This one is extremely popular when the interview or challenge goes in the wrong direction for the victim. Street fighters really know how to fight! This is why they want to fight with you. They would not if they thought you could beat them. They want the deck to be stacked in their favor by controlling the situation. Do not play their game! They realize the value of getting in the first good shot to your head. MANY FIGHTS BEGIN AND END THIS WAY! Obviously, if you are not prepared for this first full power blow, you will not be able to avoid it. This is what the suck puncher is counting on. Even if this strike does not hit with full force, it will be followed up with more of the same without giving you time to recover. Needless to say, it is all over before it really began for you. I cannot stress this enough, YOU MUST EXPECT AND BE ABLE TO COUNTER THIS SUCKER PUNCH if you have any chance of avoiding it. This must be included in your training.

Self-defense scenarios

I believe that self-defense scenario training is the best method to learn self-defense. Yes, I do believe that the aforementioned physical training methods are very important as well to polish techniques; however, scenario training is putting self-defense into the context of how these situations occur. Furthermore, scenario training should be the most practiced out of all of the methods. Keeping with the goal of training, we want spend the most time on the scenarios that are closest to the real thing. This method also increases the stress levels of the participants because they really have no idea as to what is coming at them if anything. This adrenaline stress conditioning is VERY important. In addition, the attackers in class have a great responsibility to attack like real attackers do and not turn these situations into grappling, sparring, or MMA competitions. Furthermore it also gives us a chance to test our counter interview skills, deescalating, sucker punch defenses, and many other important techniques. The big difference here is that the attackers are actually "attacking" you and not fighting. There is a big difference between the two.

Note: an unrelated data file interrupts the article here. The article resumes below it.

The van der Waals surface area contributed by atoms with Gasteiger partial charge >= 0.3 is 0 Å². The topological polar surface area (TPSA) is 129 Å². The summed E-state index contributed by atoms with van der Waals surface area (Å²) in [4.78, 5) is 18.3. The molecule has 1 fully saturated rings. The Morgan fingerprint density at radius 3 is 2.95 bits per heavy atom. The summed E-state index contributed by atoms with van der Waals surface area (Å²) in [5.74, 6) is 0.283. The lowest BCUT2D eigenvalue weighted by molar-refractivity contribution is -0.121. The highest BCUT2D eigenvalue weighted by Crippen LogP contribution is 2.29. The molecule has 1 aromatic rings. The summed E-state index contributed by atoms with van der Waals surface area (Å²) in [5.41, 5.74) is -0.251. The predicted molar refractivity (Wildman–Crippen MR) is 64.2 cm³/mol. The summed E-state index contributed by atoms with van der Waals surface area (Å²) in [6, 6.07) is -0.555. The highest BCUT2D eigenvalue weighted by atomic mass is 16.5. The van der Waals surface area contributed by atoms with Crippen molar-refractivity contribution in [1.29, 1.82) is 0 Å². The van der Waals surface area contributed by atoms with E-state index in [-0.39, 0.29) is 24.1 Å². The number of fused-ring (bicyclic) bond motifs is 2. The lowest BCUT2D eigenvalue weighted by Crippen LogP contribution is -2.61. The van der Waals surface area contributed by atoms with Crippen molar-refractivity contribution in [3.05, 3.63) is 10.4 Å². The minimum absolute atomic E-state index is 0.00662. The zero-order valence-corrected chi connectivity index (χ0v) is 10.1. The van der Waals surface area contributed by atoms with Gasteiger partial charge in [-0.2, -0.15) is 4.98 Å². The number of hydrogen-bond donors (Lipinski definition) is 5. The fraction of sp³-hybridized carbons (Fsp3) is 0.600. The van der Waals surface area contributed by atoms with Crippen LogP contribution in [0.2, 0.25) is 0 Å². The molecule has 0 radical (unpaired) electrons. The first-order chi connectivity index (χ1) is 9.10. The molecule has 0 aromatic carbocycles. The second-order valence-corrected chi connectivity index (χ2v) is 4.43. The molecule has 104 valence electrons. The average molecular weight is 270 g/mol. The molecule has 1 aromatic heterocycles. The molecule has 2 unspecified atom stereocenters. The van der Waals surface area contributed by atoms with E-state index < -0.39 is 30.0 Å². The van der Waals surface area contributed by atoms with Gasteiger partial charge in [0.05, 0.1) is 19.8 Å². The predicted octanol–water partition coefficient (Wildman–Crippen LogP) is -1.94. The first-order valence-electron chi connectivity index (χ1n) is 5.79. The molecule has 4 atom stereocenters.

The main point here is that, most self-defense training methods are not even close to the scenarios in which you are training for (self-defense) nor do they include (in most cases) other very important mental techniques. Some questions to keep in mind when evaluating your own self-defense training are:

Jim Barry
Budokai South Defensive Arts Institute

Budokai South Defensive Arts Institute
Minami Budo Ryu
Ju Jitsu / Aiki Jujitsu / Judo / Self Defense
Aiken, SC
Phone: (843) 864-3125
Email: newtobudokai@gmail.com